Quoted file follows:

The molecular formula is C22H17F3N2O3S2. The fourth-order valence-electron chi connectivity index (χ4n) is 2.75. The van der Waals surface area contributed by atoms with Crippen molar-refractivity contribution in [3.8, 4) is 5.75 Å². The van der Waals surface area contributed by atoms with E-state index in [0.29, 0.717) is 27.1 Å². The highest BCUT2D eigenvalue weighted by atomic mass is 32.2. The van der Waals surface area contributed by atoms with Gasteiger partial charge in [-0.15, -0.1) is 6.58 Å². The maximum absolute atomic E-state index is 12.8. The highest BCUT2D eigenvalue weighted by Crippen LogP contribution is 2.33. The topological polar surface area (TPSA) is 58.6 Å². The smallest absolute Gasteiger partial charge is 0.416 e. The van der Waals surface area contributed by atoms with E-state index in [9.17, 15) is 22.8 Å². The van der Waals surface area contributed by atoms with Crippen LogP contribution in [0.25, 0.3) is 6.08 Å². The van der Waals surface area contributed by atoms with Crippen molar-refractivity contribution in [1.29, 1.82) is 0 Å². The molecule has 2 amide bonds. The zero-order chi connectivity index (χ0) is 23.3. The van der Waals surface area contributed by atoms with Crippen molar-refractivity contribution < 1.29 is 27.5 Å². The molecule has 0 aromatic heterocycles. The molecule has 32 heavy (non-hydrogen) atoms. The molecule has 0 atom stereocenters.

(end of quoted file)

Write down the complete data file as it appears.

The molecular formula is C22H17F3N2O3S2. The fourth-order valence-electron chi connectivity index (χ4n) is 2.75. The van der Waals surface area contributed by atoms with Crippen molar-refractivity contribution in [3.8, 4) is 5.75 Å². The van der Waals surface area contributed by atoms with E-state index in [0.29, 0.717) is 27.1 Å². The highest BCUT2D eigenvalue weighted by atomic mass is 32.2. The van der Waals surface area contributed by atoms with Gasteiger partial charge in [-0.15, -0.1) is 6.58 Å². The maximum absolute atomic E-state index is 12.8. The highest BCUT2D eigenvalue weighted by Crippen LogP contribution is 2.33. The topological polar surface area (TPSA) is 58.6 Å². The smallest absolute Gasteiger partial charge is 0.416 e. The van der Waals surface area contributed by atoms with E-state index in [9.17, 15) is 22.8 Å². The van der Waals surface area contributed by atoms with Crippen LogP contribution in [0.25, 0.3) is 6.08 Å². The van der Waals surface area contributed by atoms with Crippen molar-refractivity contribution in [1.29, 1.82) is 0 Å². The molecule has 2 amide bonds. The zero-order chi connectivity index (χ0) is 23.3. The van der Waals surface area contributed by atoms with Crippen molar-refractivity contribution < 1.29 is 27.5 Å². The molecule has 0 aromatic heterocycles. The molecule has 32 heavy (non-hydrogen) atoms. The molecule has 0 atom stereocenters.